Comprehensive genetic testing identifies targetable genomic alterations in most patients with non-small cell lung cancer, specifically adenocarcinoma, single institute investigation
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Janani Vigneswaran1,*, Yi-Hung Carol Tan2,*, Septimiu D. Murgu3,*, Brian M. Won2, Kathryn Alexa Patton9, Victoria M. Villaflor2, Philip C. Hoffman2, Thomas Hensing2, D. Kyle Hogarth3, Renuka Malik4, Heber MacMahon5, Jeffrey Mueller6, Cassie A. Simon7, Wickii T. Vigneswaran8, Christopher H. Wigfield8, Mark K. Ferguson8, Aliya N. Husain6, Everett E. Vokes2, Ravi Salgia10
1Alpert Medical School, Brown University, Providence, RI, USA
2Section of Hematology/Oncology, Department of Medicine, The University of Chicago, Chicago, IL, USA
3Section of Pulmonary and Critical Care Medicine, Department of Medicine, The University of Chicago, Chicago, IL, USA
4Department of Radiation and Cellular Oncology, The University of Chicago, Chicago, IL, USA
5Department of Radiology, The University of Chicago, Chicago, IL, USA
6Department of Pathology, The University of Chicago, Chicago, IL, USA
7Cancer Registry, Comprehensive Cancer Center, The University of Chicago, Chicago, IL, USA
8Department of Surgery, The University of Chicago Medicine and Biologic Sciences, Chicago, IL, USA
9The Dartmouth Institute for Health Policy and Clinical Practice, Lebanon, NH, USA
10Department of Medical Oncology and Therapeutics Research, City of Hope, Duarte, CA, USA
*These authors have contributed equally to this work
Ravi Salgia, e-mail: email@example.com
Keywords: non-small cell lung cancer, genetic testing, next-generation sequencing, genomic alteration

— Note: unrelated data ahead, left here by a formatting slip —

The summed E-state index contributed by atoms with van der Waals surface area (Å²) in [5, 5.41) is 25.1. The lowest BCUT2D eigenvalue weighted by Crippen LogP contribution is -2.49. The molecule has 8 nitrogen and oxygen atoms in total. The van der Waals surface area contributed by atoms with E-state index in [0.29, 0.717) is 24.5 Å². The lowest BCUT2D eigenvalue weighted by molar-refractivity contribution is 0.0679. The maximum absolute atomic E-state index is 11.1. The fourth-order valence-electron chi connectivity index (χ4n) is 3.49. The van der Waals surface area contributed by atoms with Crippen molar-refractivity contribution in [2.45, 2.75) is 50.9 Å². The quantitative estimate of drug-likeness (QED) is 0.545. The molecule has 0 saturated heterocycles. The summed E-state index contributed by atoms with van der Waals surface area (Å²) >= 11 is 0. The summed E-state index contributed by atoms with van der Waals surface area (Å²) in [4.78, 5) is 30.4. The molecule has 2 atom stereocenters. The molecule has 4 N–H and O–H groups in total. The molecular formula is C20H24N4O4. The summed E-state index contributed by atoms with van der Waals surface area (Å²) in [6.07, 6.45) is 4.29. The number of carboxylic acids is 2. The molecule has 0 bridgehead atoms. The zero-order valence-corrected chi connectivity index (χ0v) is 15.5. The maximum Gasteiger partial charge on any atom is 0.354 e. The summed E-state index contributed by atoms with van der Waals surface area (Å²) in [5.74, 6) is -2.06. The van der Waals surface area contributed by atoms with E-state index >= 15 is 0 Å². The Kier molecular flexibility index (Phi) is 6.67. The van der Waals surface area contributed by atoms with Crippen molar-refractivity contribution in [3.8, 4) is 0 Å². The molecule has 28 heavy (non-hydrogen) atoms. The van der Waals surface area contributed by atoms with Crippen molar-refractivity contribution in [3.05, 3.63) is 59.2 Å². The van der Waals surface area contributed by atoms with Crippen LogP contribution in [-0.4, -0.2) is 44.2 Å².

Received: September 30, 2015 Accepted: January 23, 2016 Published: February 26, 2016
This study reviews extensive genetic analysis in advanced non-small cell lung cancer (NSCLC) patients in order to: describe how targetable mutation genes interrelate with the genes identified as variants of unknown significance; assess the percentage of patients with a potentially targetable genetic alterations; evaluate the percentage of patients who had concurrent alterations, previously considered to be mutually exclusive; and characterize the molecular subset of KRAS.
Thoracic Oncology Research Program Databases at the University of Chicago provided patient demographics, pathology, and results of genetic testing. 364 patients including 289 adenocarcinoma underwent genotype testing by various platforms such as FoundationOne, Caris Molecular Intelligence, and Response Genetics Inc. For the entire adenocarcinoma cohort, 25% of patients were African Americans; 90% of KRAS mutations were detected in smokers, including current and former smokers; 46% of EGFR and 61% of ALK alterations were detected in never smokers. 99.4% of patients, whose samples were analyzed by next-generation sequencing (NGS), had genetic alterations identified with an average of 10.8 alterations/tumor throughout different tumor subtypes. However, mutations were not mutually exclusive.
NGS in this study identified potentially targetable genetic alterations in the majority of patients tested, detected concurrent alterations and provided information on variants of unknown significance at this time but potentially targetable in the future.
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